Revision Control

Keeping track of your source code and developing as a team

At some point during your software development career, you've probably run into some form of revision control to keep track of the source code you're developing. Revision control is a system that allows you to manage software projects that might have multiple team members and many different source code revisions. The revision control system will keep track of all the changes made by each team member throughout the development process. Most revision control systems will alert developers when the changes they've made to the project will 'break' the software. Team members can also create different 'branches' of the development tree to experiment with new features and create altogether new projects. In this document, we'll go over some of the basics of revision control, and get you acquainted with a revision control system that we recommend you use.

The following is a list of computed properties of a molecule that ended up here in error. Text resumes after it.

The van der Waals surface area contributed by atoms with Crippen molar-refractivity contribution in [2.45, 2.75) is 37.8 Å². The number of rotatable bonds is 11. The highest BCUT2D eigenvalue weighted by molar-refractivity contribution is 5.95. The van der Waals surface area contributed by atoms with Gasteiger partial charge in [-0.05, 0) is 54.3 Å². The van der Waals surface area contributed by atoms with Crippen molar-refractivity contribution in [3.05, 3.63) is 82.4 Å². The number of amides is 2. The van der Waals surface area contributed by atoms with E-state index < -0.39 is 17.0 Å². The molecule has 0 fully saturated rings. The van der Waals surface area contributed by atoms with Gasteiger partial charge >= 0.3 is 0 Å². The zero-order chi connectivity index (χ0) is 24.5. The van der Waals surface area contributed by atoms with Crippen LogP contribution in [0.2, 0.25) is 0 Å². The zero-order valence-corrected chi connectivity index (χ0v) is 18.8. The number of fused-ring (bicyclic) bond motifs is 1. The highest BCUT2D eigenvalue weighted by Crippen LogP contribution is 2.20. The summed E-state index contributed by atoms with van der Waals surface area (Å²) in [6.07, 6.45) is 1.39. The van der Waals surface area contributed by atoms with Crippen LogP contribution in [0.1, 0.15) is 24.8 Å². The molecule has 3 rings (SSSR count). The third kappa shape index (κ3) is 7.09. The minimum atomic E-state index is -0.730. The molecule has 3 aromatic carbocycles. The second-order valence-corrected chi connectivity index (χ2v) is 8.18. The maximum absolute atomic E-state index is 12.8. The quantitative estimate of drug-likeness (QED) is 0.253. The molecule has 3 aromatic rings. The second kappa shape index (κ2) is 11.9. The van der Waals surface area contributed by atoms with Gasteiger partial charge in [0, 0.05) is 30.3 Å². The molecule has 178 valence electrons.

There are multiple platforms available that offer revision control. In the past, you might have used revision control systems like CVS or Subversion. The OLPC core development teams use a revision control system called Git. Git was developed by Linux creator Linus Torvalds for managing development of the Linux kernel. Since it's public release in 2006, Git has gained a lot of steam in the Open Source/Free Software communities for its ease of use and powerful management capabilities. Since it's the revision control system used by the OLPC core development team, we recommend you maintain your source code using Git.

A note about revision control systems - they're big and complicated. Few developers know how to put to use all of the features provided by a revision control system, Git notwithstanding. Since it's unlikely that you'll be using the more complicated features, we're going to go over the basics in this section. At the end, we'll provide references in case you want to get your hands dirty. Right now, we're going to focus on the important stuff: installing git, importing a new project into git, making changes to your project, and sharing your project with other team members.